Over the past few years, my firm Stone Forensics has been called into to investigate several problems with both stone and quartz materials. The following are some examples of these problems.
Case #1. A customer had a tropical green granite bar installed on their pool deck. Shortly after installation, the countertop started to get darker and darker.
Case #2. A granite top was installed next to a barbeque pit. Several months after it was installed It developed a crack. The fabricator replaced the piece and it again cracked after being installed. The fabricator again replaces the granite but this time with a different type of granite. It also cracked.
Case #3. A quartz table was fabricated and placed on an outdoor pool deck. After one summer the table began to develop spider cracks all over the top surface.
Case #4. An outdoor granite bar started having a sticky residue appearing on the surface. It could be removed with acetone but it kept coming back.
Case #5. A red quartz countertop was installed on an outside bar and within three months it turned pink UV light and the type of resins used in both granite and quartz surfaces.
Case #6. A fabricator profiles a piece of stone, polishes it, and notes that the profile is lighter or a different color than the top surface.
All of these failures are the result of exposure to UV light.
How does UV light work
The following is a definition found on Wikipedia.
Ultraviolet (UV) light is electromagnetic radiation with a wavelength shorter than that of visible light, but longer than x-rays, in the range 10 nmto 400 nm, and energies from 3eV to 124 eV. It is so named because the spectrum consists of electromagnetic waves with frequencies higher than those that humans identify as the color violet.
UV light is found in sunlight and is emitted by electric arcs and specialized lights such as black lights. As an ionizing radiation, it can cause chemical reactions, and causes many substances to glow or fluoresce. Most people are aware of the effects of UV through the painful condition of sunburn, but the UV spectrum has many other effects, both beneficial and damaging, on human health.
Now what this means is that UV light is nasty and can break down almost any material. If you ever place a PVC pipe in the backyard over the summer and then take a hammer and tap it, you would find it is brittle. Another example is how your car’s paint will fade over time.
UV light is very destructive to almost all polymers. The process is known as polymer degradation. This is why many plastics have UV absorbers which will inhibit UV Degradation,
Well if you know anything about quartz surfaces and granite resining you will know that they are made with and impregnated with polymers such as polyesters and epoxies. Many of these polymers do not contain UV absorbers and for this reason, the UV light starts to degrade the polymers leading to cracking, fading, and complete breakdown. I have even seen UV degradation occur indoors where a countertop is exposed to sunlight. Glass will protect and reduce some UV rays but not all. For more information on the resining process see my blog at www.thestonedude.blogspot.com.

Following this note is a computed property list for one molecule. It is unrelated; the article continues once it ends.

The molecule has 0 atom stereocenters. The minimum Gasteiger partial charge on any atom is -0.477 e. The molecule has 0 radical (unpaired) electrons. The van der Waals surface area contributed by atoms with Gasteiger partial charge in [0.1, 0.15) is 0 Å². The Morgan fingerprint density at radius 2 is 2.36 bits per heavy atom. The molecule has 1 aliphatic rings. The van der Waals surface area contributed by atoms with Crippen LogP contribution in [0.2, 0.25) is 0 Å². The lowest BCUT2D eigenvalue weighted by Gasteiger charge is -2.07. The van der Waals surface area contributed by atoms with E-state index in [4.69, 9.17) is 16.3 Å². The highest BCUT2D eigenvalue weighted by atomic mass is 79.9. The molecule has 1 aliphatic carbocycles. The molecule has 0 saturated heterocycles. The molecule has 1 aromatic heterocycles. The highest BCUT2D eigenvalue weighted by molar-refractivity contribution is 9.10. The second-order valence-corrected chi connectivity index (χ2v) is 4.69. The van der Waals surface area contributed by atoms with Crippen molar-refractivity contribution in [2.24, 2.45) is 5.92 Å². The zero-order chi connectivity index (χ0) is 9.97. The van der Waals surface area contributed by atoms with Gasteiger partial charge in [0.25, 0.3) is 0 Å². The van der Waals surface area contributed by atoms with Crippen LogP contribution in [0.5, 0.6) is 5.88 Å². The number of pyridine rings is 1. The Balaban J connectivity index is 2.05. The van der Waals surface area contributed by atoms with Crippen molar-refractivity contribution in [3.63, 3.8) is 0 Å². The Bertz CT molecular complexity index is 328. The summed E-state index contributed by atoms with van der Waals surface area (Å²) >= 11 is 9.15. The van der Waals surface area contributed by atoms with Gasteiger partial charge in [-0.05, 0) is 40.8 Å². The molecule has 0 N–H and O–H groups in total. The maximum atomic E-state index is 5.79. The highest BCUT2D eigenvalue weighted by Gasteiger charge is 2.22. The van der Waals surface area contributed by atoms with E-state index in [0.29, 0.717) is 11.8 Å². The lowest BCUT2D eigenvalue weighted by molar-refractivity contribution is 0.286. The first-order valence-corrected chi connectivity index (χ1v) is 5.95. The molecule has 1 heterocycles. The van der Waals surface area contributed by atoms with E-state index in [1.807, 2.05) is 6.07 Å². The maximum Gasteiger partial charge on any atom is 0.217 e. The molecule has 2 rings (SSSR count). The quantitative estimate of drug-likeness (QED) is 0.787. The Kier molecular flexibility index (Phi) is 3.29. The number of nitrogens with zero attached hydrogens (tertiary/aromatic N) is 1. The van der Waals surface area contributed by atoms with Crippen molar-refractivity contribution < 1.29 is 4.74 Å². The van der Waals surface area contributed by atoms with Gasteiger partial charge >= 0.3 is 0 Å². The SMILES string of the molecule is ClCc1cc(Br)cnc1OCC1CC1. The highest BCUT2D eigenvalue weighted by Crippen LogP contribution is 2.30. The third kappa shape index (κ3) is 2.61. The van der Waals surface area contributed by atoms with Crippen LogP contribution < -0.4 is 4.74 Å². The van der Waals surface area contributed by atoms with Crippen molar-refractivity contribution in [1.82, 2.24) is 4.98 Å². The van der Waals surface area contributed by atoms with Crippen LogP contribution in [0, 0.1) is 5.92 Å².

So, how do you prevent these failures, and more importantly, can they be repaired:
First, let’s take a look at prevention. If a customer wants an outdoor cooktop, bar, or whatever you must take a close look at the material that is to be used. Ask the quartz surface manufacturer if their material can be used outdoors. Many will say no. But as technology develops you may find improvements in resin technology that might overcome or at least hasten the effects of UV degradation.
If you are using granite outdoors ask if the stone is resined. You can request a non-resined granite. If you have doubts there is a test kit available that can tell you if it’s resined or not. You can find this kit at www.stonecarecentral.com under specialty kits.
I would advise your customer to keep the countertop coved with a breathable fabric when not in use. This will shade it from the UV rays. I have also had tinted plastic glass cut to size and placed on the tops when not in use. I haven’t tried applying sunscreen to it and would not recommend it LOL.
Keep in mind that natural stone will also fade naturally but it generally takes years for fading to occur.
Always discuss this with your customer and you will prevent that late afternoon phone call that will ruin your weekend. I find it helpful to have them sign a waiver or disclaimer.
Frederick M Hueston is the founder of Stone Forensics and has over 30 years of experience in the stone business. He has written over 30 books and hundreds of articles. He currently is technical director for stone and tile Pros (stoneandtilepros.com) and hosts a weekly radio show, The Stone and Tile Show at www.blogtalkradio.com.drfred.